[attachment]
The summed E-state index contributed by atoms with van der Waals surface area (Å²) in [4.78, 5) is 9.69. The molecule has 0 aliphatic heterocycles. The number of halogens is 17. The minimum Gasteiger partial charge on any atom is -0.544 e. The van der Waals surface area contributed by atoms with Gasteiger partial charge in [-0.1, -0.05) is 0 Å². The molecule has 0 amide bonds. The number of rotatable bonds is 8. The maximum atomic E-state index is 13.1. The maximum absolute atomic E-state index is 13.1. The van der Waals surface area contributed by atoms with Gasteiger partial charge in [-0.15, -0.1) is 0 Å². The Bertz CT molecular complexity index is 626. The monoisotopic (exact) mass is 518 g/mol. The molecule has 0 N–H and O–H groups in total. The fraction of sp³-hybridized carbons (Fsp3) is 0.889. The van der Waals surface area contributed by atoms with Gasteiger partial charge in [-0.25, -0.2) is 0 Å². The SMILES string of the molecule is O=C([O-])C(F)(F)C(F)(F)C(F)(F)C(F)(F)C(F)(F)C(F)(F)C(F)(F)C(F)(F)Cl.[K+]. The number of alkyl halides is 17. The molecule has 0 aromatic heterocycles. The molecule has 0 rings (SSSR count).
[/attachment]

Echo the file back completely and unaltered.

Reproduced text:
The summed E-state index contributed by atoms with van der Waals surface area (Å²) in [4.78, 5) is 9.69. The molecule has 0 aliphatic heterocycles. The number of halogens is 17. The minimum Gasteiger partial charge on any atom is -0.544 e. The van der Waals surface area contributed by atoms with Gasteiger partial charge in [-0.1, -0.05) is 0 Å². The molecule has 0 amide bonds. The number of rotatable bonds is 8. The maximum atomic E-state index is 13.1. The maximum absolute atomic E-state index is 13.1. The van der Waals surface area contributed by atoms with Gasteiger partial charge in [-0.15, -0.1) is 0 Å². The Bertz CT molecular complexity index is 626. The monoisotopic (exact) mass is 518 g/mol. The molecule has 0 N–H and O–H groups in total. The fraction of sp³-hybridized carbons (Fsp3) is 0.889. The van der Waals surface area contributed by atoms with Gasteiger partial charge in [-0.25, -0.2) is 0 Å². The SMILES string of the molecule is O=C([O-])C(F)(F)C(F)(F)C(F)(F)C(F)(F)C(F)(F)C(F)(F)C(F)(F)C(F)(F)Cl.[K+]. The number of alkyl halides is 17. The molecule has 0 aromatic heterocycles. The molecule has 0 rings (SSSR count).